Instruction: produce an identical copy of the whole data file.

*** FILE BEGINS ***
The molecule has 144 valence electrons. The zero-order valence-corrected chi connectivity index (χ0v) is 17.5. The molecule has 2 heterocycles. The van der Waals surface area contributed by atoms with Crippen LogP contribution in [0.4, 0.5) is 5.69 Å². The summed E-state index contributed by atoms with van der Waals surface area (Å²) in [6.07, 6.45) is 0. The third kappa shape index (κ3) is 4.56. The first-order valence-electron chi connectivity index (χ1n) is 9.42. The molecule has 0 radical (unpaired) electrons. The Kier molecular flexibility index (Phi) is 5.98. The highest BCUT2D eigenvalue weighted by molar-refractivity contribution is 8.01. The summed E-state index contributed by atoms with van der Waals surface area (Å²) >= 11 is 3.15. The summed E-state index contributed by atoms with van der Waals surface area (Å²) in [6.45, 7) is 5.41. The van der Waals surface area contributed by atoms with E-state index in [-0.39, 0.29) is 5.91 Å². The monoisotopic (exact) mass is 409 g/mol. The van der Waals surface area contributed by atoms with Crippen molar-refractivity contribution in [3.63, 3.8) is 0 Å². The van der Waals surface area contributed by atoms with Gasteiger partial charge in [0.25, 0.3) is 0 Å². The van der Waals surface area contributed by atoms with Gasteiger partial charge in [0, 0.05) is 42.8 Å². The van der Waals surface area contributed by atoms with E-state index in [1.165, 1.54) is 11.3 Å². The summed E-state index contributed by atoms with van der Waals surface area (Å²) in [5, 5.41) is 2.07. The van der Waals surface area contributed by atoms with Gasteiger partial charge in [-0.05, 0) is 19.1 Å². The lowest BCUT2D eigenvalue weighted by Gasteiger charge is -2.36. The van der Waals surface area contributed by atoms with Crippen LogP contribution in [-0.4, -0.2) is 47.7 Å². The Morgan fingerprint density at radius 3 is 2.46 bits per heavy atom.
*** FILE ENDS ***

The molecule has 144 valence electrons. The zero-order valence-corrected chi connectivity index (χ0v) is 17.5. The molecule has 2 heterocycles. The van der Waals surface area contributed by atoms with Crippen LogP contribution in [0.4, 0.5) is 5.69 Å². The summed E-state index contributed by atoms with van der Waals surface area (Å²) in [6.07, 6.45) is 0. The third kappa shape index (κ3) is 4.56. The first-order valence-electron chi connectivity index (χ1n) is 9.42. The molecule has 0 radical (unpaired) electrons. The Kier molecular flexibility index (Phi) is 5.98. The highest BCUT2D eigenvalue weighted by molar-refractivity contribution is 8.01. The summed E-state index contributed by atoms with van der Waals surface area (Å²) >= 11 is 3.15. The summed E-state index contributed by atoms with van der Waals surface area (Å²) in [6.45, 7) is 5.41. The van der Waals surface area contributed by atoms with E-state index in [-0.39, 0.29) is 5.91 Å². The monoisotopic (exact) mass is 409 g/mol. The van der Waals surface area contributed by atoms with Crippen molar-refractivity contribution in [3.63, 3.8) is 0 Å². The van der Waals surface area contributed by atoms with Gasteiger partial charge in [0.25, 0.3) is 0 Å². The van der Waals surface area contributed by atoms with Gasteiger partial charge in [0, 0.05) is 42.8 Å². The van der Waals surface area contributed by atoms with E-state index in [1.165, 1.54) is 11.3 Å². The summed E-state index contributed by atoms with van der Waals surface area (Å²) in [5, 5.41) is 2.07. The van der Waals surface area contributed by atoms with Gasteiger partial charge in [-0.05, 0) is 19.1 Å². The lowest BCUT2D eigenvalue weighted by Gasteiger charge is -2.36. The van der Waals surface area contributed by atoms with Crippen LogP contribution in [-0.4, -0.2) is 47.7 Å². The Morgan fingerprint density at radius 3 is 2.46 bits per heavy atom.